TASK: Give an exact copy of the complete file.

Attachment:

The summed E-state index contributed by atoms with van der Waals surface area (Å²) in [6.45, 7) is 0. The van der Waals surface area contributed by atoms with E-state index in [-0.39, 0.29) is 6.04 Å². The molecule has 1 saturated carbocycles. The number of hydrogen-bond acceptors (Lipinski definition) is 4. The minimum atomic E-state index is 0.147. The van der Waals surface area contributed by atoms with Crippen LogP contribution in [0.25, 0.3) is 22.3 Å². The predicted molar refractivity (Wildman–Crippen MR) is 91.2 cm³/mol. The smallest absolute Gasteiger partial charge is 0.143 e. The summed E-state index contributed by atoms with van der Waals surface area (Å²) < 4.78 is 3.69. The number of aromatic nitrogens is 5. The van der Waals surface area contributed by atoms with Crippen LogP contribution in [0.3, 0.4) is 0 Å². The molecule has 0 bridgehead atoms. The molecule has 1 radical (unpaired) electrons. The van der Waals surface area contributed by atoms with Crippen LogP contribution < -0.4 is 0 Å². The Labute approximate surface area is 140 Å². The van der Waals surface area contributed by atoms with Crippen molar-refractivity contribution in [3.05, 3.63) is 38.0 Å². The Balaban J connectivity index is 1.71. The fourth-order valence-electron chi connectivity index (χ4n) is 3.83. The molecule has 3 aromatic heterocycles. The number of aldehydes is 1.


The summed E-state index contributed by atoms with van der Waals surface area (Å²) in [6.45, 7) is 0. The van der Waals surface area contributed by atoms with E-state index in [-0.39, 0.29) is 6.04 Å². The molecule has 1 saturated carbocycles. The number of hydrogen-bond acceptors (Lipinski definition) is 4. The minimum atomic E-state index is 0.147. The van der Waals surface area contributed by atoms with Crippen LogP contribution in [0.25, 0.3) is 22.3 Å². The predicted molar refractivity (Wildman–Crippen MR) is 91.2 cm³/mol. The smallest absolute Gasteiger partial charge is 0.143 e. The summed E-state index contributed by atoms with van der Waals surface area (Å²) < 4.78 is 3.69. The number of aromatic nitrogens is 5. The van der Waals surface area contributed by atoms with Crippen LogP contribution in [0.3, 0.4) is 0 Å². The molecule has 0 bridgehead atoms. The molecule has 1 radical (unpaired) electrons. The van der Waals surface area contributed by atoms with Crippen LogP contribution < -0.4 is 0 Å². The Labute approximate surface area is 140 Å². The van der Waals surface area contributed by atoms with Crippen molar-refractivity contribution in [3.05, 3.63) is 38.0 Å². The Balaban J connectivity index is 1.71. The fourth-order valence-electron chi connectivity index (χ4n) is 3.83. The molecule has 3 aromatic heterocycles. The number of aldehydes is 1.